Kubectl and K9s

1 minute read

Description:

After downloading your context file for an Azure Kubernetes Services (AKS) cluster, you have many ways of interacting with the cluster. I will show the two I’m most familiar with here.

To Resolve:

  1. If you haven’t already, install kubectl and k9s on your machine locally

  2. First we will cover k9s since it is a console program for interacting with clusters:

    • main commands:
    • ctrl+a / :alias => shows all reasources for a cluster
    • :q / Ctrl+c => quit
    • :ctx => shows context
    • :node => navigates to a resource like all nodes
    • d describe
    • v view
    • e edit
    • l logs
    • Reference all cli options here
  3. From the k9s site:

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    # List all available CLI options
    k9s help
    # Get info about K9s runtime (logs, configs, etc..)
    k9s info
    # Run K9s in a given namespace.
    k9s -n mycoolns
    # Run K9s and launch in pod view via the pod command.
    k9s -c pod
    # Start K9s in a non default KubeConfig context
    k9s --context coolCtx
    # Start K9s in readonly mode - with all modification commands disabled
    k9s --readonly
    
  4. So that is a tool to get familiar with, but more important is to get familiar with kubectl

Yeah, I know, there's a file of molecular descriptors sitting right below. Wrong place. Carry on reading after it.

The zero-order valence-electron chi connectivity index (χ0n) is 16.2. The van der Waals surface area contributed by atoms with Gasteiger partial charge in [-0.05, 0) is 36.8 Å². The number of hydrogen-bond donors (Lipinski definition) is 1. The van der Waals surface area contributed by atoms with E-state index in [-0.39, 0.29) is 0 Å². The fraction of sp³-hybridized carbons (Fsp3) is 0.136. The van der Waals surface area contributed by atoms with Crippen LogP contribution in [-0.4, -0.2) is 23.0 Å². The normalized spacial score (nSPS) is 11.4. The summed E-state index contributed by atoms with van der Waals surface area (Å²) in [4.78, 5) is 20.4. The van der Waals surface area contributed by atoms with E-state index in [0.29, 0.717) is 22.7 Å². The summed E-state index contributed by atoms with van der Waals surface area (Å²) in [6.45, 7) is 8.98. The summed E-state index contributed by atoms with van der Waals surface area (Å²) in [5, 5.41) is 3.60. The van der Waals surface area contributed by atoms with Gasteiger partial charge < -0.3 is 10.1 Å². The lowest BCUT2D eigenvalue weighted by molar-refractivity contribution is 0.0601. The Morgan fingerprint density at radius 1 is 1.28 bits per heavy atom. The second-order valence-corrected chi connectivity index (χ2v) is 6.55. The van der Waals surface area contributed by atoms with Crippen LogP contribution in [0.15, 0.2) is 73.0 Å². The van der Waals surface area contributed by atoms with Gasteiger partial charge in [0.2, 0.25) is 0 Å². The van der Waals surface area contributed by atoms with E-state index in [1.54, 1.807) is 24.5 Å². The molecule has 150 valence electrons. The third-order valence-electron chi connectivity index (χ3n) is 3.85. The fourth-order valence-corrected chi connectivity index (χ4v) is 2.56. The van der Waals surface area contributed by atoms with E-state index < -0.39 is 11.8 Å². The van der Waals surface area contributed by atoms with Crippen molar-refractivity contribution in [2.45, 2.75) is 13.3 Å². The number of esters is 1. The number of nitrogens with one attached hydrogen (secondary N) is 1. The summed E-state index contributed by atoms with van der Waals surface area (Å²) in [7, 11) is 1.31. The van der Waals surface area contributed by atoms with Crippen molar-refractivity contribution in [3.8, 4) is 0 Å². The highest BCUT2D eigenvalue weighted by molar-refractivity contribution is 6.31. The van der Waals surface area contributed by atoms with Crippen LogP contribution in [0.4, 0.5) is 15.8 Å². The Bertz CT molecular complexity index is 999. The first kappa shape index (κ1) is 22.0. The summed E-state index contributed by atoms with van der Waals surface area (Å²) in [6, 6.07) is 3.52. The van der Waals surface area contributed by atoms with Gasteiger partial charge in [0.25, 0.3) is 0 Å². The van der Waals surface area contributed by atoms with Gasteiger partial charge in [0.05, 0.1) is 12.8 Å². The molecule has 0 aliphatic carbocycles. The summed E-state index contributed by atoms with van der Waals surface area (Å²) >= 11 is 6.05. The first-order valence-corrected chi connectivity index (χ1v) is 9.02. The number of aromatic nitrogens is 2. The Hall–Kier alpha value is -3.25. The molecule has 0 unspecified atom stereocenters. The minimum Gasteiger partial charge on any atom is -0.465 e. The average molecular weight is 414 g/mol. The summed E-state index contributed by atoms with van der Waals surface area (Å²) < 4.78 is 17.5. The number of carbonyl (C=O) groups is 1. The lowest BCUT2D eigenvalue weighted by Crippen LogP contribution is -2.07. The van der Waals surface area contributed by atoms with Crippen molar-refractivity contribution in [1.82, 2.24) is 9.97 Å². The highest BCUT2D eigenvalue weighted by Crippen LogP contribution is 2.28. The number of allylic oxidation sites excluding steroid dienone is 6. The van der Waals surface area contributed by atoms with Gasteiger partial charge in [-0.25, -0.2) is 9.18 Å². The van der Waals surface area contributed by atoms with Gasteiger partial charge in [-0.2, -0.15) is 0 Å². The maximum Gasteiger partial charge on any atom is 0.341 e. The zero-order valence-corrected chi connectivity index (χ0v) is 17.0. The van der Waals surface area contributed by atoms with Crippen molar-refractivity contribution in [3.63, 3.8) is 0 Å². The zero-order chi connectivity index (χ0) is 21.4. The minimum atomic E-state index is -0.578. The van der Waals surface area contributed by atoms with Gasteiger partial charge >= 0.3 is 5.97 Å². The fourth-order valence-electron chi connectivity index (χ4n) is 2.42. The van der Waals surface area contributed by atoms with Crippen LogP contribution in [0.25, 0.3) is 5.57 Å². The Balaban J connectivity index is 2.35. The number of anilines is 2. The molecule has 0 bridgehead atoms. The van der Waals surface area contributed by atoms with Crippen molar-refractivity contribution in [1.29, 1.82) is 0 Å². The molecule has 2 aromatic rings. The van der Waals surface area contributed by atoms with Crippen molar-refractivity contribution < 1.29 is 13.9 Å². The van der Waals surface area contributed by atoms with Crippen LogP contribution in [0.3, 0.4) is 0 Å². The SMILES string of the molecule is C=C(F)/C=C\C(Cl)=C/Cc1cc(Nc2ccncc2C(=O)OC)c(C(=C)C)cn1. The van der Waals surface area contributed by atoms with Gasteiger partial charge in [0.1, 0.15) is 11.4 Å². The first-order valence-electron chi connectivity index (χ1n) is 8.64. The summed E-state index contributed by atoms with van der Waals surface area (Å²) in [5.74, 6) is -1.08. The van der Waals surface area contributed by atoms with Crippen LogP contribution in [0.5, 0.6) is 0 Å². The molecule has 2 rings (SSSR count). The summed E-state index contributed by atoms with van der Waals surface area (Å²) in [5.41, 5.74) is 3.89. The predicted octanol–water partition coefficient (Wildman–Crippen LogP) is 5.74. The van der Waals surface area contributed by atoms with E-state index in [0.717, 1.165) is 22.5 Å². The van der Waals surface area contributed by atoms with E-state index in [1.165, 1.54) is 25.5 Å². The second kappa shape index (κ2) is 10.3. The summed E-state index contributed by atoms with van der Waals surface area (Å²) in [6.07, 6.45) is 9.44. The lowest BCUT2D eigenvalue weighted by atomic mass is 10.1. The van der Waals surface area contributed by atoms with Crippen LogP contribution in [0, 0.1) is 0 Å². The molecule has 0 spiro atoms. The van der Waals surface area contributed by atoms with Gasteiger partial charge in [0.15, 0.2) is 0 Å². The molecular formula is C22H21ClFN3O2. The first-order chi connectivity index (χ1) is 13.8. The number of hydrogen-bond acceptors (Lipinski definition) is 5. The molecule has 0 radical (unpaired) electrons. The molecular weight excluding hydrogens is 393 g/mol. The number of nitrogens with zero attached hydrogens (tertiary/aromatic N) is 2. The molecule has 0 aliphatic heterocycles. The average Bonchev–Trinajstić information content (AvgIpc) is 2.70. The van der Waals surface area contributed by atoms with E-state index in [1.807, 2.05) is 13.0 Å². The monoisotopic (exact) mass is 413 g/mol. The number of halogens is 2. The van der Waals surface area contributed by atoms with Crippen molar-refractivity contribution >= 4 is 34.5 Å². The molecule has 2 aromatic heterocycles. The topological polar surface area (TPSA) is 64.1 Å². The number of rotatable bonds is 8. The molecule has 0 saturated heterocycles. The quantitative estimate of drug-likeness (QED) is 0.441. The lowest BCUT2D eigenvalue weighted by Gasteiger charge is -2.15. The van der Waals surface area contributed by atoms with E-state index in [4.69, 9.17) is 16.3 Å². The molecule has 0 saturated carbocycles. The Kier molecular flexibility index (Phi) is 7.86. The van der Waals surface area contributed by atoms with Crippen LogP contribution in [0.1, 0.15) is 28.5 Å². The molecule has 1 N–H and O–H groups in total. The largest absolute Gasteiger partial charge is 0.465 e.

• First, let’s look at context commands
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    kubectl config view # Show Merged kubeconfig settings.
    kubectl config get-contexts                          # display list of contexts
    kubectl config current-context                       # display the current-context
    kubectl config use-context my-cluster-name           # set the default context to my-cluster-name
    
    • Get all deployments: kubectl get deployments --all-namespaces=true
    • Get all pods: kubectl get pods -A
    • Follow the link above and this link for a full list of commands. Only way to learn is to practice!
  5. To Do: Use kubelogin for authentication without the --admin credentials. See this post for details.

  6. List IAM roles at Resource level: az role assignment list --scope /subscriptions/<subscriptionID>/resourceGroups/<resourcegroupname>/providers/Microsoft.ContainerRegistry/registries/<acrname> -o table

  7. Attach Azure Container Registry (ACR) to AKS: az aks update -n <myAKSCluster> -g <myResourceGroup> --attach-acr <acr-resource-id>

  8. Service principle used for AKS: az aks show --resource-group <myResourceGroup> --name <myAKSCluster> --query servicePrincipalProfile.clientId -o tsv

  9. If in a test environment, stop the cluster after testing to save resources: az aks stop --resource-group my-cluster-rg --name my-cluster

  10. Full List of AKS commands for reference.